Killswitch Engage: “Open your mind beyond metal”

Jesse Leach

Loyalty to heavy metal is an admirable thing, but should it prevent us from exploring other types of music? Killswitch Engage’s Jesse Leach has eclectic tastes, and he believes you should too.

“As with anything in life, diversity has a strength to it. It expands your mind. You think differently. I think that if you just stick with one thing, like metal music, it’s going to affect the way that you write and you’re only going to be able to write so much that is interesting to people. There are definitely bands that can get away with doing that one style and not put people off, but those bands are one in a million. So for me personally, it’s much more interesting to get out of that box and experience different things, different sounds and have my mind expanded.

I definitely have certain bands that help me feel a certain way when I’m in different moods. And to actually help me change up my mood as well… that’s why I’ve always had reggae in my life. It’s a type of music that can change the way I feel, energise me and give me a different emotional response. But if I want to go on a long, crazy bike ride or do some exercise, then I’ll put on Gojira or Mastodon or some grindcore stuff. Because of the way it affects your brain, it makes you realise how important music is. I don’t think people understand how much music can change the core of who you are and sway you in different directions.

It’s therapy, too, so if I’m feeling bummed out then I can put something on to help me through that feeling. A lot of people within metal don’t understand the reggae love, apart from my man Benji [Webbe] from Skindred, and they maybe wouldn’t quite be ready for me to do a reggae project. But I have a deep love for that music. It puts me in a good place and touches parts of my mind that metal won’t ever be able to. But so be it. People are going to be closedminded. I think that metal is such a lifestyle thing for so many people that they don’t dare open up to anything else.”

“Hip hop is another good example. You hear metal fans say they could never get into it, but the thread between these two cultures have so much in common. I grew up in the ghetto and was exposed to it from a very young age, and then when I learned about hardcore and punk I saw that a lot of those same people ran in those same circles. Especially in the UK, if you look at a man like Don Letts, a legendary DJ who was mixing reggae music in between punk records in the 70s, he was brilliant because what he was doing just made sense.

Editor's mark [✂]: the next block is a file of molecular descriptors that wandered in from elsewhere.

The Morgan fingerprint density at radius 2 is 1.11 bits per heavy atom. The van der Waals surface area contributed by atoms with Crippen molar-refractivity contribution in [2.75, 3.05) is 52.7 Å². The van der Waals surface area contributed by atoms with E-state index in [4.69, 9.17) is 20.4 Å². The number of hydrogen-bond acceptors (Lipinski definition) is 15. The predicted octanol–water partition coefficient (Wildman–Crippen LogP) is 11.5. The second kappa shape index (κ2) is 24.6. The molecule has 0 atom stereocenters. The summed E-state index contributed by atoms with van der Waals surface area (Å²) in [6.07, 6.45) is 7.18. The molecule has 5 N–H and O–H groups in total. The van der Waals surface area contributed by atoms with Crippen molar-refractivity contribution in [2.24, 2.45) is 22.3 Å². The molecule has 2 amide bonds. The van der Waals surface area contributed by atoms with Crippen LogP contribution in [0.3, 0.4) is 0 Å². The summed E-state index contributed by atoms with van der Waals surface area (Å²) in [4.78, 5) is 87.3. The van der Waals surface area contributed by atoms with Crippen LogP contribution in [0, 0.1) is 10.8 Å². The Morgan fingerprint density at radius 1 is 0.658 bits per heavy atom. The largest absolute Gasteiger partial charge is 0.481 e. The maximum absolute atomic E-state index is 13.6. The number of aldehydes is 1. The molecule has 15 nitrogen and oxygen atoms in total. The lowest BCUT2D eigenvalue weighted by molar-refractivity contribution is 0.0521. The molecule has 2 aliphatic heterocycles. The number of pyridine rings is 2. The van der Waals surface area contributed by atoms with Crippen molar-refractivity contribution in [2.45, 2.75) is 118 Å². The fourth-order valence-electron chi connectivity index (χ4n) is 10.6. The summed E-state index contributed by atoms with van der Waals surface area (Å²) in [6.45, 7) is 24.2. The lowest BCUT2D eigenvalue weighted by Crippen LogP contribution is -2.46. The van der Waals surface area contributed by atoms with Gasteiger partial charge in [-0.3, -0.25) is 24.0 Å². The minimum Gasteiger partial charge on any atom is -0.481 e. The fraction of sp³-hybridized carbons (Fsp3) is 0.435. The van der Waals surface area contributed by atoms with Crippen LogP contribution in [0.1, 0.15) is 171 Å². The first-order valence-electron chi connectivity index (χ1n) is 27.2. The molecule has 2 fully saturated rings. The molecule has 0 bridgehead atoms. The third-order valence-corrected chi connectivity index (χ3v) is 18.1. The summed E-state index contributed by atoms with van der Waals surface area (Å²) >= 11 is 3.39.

Whether you’re lower class, working class or middle class, there is a sense of struggle within reggae music. It speaks of the struggle of mankind. And I don’t get how people can’t relate to that. I know that if you’re a metalhead then that’s the identity you want to show to the world. I get that, but just because you like hip hop it doesn’t mean that you’ve got to start dressing differently.”

“My look is definitely ‘rocker’ I guess, but it doesn’t mean that it has to affect my lifestyle. People get bogged down in genre specifics, and life is too short for that. It’s boring. So when I DJ I love to pull up some things that a room full of metalheads wouldn’t expect. Maybe some KRS-One into some old-school hardcore. I’m never surprised when I get a diehard metalhead come up and ask me, ‘Who is this?’ because KRS-One is so hardcore. People who consider hip hop or reggae as ‘pop’ music have to understand that, just like in metal, there is a whole underground scene out there waiting to be discovered.

There’s a hip hop band out there for everyone, there are reggae artists out there for everyone. But you just have to go and look for them, because that’s what you have to do with all of the best music. All of the best of our culture comes from the underground, and it’s true of these other cultures, too. I think we really have much more in common than we have anything that is separating us. If you can find those commonalities, then it’s a whole other world of great art to be discovered and enjoyed.”